National Security Minister Jack Warner yesterday presented a report to the National Security Council on the status of the New Flying Squad Investigation Unit.
Up to press time, the meeting was still taking place having been delayed because of a long Cabinet session.
The report, the Express understands, contained an explanation by Garvin Heerah, director of the National Security Operations Centre (NSOC) on his involvement on the issue.
Heerah, the Express was told, said he met with Cordner when he visited the Ministry of National Security.
At the time, Heerah was Warner's strategic adviser. He was appointed NSOC director in November 2012.
Heerah, the Express was told, said Cordner had a proposal to fight crime with the revived unit and was interested in getting the ministry on board.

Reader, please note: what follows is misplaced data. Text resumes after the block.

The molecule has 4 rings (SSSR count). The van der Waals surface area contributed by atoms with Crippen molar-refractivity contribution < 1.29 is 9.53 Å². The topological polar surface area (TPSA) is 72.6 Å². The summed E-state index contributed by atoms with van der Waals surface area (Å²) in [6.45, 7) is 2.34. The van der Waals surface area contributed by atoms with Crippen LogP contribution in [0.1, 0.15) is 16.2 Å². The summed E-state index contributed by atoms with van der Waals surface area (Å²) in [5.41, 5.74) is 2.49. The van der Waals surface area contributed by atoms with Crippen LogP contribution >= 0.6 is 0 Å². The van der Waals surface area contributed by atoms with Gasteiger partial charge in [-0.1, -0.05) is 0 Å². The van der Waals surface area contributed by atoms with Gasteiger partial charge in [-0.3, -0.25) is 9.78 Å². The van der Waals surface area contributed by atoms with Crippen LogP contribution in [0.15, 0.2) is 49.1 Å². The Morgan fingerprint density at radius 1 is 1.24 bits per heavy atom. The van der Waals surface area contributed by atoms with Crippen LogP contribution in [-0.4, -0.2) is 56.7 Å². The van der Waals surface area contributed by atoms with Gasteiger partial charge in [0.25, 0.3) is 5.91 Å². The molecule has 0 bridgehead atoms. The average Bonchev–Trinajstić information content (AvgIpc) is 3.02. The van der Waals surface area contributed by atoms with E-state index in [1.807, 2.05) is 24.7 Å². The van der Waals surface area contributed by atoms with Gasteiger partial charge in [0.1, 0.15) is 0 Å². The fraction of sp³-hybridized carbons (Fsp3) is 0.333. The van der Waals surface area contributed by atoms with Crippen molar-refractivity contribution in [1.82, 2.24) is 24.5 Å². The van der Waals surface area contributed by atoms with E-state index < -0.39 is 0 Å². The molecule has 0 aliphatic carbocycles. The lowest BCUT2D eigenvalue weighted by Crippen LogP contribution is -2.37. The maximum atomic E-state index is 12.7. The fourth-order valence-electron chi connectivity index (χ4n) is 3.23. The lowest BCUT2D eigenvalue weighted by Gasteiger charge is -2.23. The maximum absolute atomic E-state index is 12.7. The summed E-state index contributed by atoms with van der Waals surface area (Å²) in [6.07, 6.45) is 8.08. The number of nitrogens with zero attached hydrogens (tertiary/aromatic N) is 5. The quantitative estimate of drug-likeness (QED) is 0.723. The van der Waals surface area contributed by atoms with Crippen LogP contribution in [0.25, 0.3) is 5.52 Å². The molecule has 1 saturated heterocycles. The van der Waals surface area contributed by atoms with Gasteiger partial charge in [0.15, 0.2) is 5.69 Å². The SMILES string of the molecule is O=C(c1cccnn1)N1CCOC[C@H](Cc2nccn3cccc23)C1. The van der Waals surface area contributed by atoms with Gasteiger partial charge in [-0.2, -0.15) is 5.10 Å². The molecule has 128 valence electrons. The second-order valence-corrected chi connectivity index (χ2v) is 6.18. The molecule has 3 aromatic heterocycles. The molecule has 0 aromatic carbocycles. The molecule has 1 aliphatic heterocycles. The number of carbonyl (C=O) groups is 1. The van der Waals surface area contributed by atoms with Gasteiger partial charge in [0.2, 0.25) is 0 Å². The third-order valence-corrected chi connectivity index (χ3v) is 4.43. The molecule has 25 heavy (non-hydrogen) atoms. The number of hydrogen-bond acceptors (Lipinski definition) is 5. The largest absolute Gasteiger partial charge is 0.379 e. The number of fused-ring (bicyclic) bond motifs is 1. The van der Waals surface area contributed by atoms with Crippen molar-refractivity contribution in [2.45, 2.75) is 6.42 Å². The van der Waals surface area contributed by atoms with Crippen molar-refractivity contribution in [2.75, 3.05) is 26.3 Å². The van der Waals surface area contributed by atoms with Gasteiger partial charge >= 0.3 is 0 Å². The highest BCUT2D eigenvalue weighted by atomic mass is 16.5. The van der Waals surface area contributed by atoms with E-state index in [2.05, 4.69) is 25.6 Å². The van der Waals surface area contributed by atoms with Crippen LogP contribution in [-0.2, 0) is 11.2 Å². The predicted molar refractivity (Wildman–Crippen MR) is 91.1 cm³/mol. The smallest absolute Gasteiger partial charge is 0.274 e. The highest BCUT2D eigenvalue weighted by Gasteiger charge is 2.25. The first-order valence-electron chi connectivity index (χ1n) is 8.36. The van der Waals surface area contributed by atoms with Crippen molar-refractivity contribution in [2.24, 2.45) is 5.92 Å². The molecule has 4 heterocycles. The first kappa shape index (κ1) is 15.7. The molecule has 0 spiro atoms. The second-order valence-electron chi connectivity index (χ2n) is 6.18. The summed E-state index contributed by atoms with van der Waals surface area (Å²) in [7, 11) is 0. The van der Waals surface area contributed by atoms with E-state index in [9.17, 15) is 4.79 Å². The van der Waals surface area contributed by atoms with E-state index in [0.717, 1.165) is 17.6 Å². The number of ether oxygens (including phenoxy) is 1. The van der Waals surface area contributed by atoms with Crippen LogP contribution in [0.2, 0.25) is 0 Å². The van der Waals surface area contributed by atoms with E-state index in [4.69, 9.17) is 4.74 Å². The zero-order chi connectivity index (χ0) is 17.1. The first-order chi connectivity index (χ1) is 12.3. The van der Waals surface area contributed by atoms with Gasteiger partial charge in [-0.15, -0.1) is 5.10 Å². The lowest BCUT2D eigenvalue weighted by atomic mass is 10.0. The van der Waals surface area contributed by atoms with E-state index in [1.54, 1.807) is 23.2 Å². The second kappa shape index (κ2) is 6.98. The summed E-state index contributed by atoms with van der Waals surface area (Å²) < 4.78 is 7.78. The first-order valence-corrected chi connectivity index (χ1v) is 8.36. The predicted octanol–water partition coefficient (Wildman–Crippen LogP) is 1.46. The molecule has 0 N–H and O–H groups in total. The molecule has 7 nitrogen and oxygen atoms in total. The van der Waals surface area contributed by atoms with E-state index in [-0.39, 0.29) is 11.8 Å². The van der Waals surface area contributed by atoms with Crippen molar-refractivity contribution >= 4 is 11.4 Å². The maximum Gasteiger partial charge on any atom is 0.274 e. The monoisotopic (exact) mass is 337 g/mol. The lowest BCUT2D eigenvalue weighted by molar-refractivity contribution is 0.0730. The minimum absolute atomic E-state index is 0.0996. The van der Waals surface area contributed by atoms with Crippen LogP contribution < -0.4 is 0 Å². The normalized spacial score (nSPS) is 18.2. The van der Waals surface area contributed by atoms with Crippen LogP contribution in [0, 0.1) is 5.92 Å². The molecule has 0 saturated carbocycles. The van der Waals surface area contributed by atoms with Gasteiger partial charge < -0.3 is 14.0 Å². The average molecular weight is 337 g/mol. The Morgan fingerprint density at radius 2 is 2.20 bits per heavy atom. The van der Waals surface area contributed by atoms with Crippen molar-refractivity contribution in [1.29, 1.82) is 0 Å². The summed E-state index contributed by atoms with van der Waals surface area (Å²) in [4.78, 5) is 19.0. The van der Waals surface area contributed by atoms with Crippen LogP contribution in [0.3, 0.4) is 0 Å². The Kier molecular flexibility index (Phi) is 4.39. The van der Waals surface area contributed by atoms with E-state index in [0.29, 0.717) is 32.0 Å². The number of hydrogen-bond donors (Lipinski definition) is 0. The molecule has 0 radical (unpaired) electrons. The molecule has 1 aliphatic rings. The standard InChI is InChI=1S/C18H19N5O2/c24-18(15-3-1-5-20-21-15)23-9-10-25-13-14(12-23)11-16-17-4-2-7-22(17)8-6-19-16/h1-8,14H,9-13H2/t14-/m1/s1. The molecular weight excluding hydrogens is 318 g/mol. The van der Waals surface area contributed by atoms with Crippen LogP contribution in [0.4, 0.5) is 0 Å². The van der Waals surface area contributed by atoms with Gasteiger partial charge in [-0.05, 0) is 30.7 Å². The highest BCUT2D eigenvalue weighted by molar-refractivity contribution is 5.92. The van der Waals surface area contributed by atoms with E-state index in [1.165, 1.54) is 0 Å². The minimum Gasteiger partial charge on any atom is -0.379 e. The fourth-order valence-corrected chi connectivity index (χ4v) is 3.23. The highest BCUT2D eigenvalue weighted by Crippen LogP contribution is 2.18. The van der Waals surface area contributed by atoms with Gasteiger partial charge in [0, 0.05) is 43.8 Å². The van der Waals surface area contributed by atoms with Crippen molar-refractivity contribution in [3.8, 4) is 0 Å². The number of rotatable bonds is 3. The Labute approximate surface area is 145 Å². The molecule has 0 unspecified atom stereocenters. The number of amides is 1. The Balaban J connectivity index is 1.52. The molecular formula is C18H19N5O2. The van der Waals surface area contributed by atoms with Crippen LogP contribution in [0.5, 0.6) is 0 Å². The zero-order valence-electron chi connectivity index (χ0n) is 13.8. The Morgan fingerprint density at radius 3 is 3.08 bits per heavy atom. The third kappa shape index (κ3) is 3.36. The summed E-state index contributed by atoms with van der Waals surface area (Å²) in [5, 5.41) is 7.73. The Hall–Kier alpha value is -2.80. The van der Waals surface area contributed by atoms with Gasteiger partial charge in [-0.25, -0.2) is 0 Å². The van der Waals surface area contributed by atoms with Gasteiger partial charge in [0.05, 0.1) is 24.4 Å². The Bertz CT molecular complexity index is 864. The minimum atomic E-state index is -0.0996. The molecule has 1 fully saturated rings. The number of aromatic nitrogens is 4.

The Express understands Heerah recommended a car-rental agency to Cordner after he insisted his men were working and gathering information.
The rental agency was one previously used by the Special Anti-Crime Unit of Trinidad and Tobago and the vehicles were not in use at the moment. Subsequently, it was Cordner and not Heerah (according to his explanation) that engaged the agency to lease eight cars without payment under the premise that the company would be reimbursed when the unit was operational.
Heerah said he had told Cordner the unit could not proceed because it did not have the blessings of the acting Commissioner of Police.
Several attempts to get Heerah or Warner for comment proved futile late last night.
The National Security Council is chaired by Prime Minister Kamla Persad-Bissesar. Last week, after she had returned from a Caricom meeting in Haiti, she had requested a report from Warner on the NFSIU.
Cordner insists the unit was operational for six months while Warner has consistently denied such claims.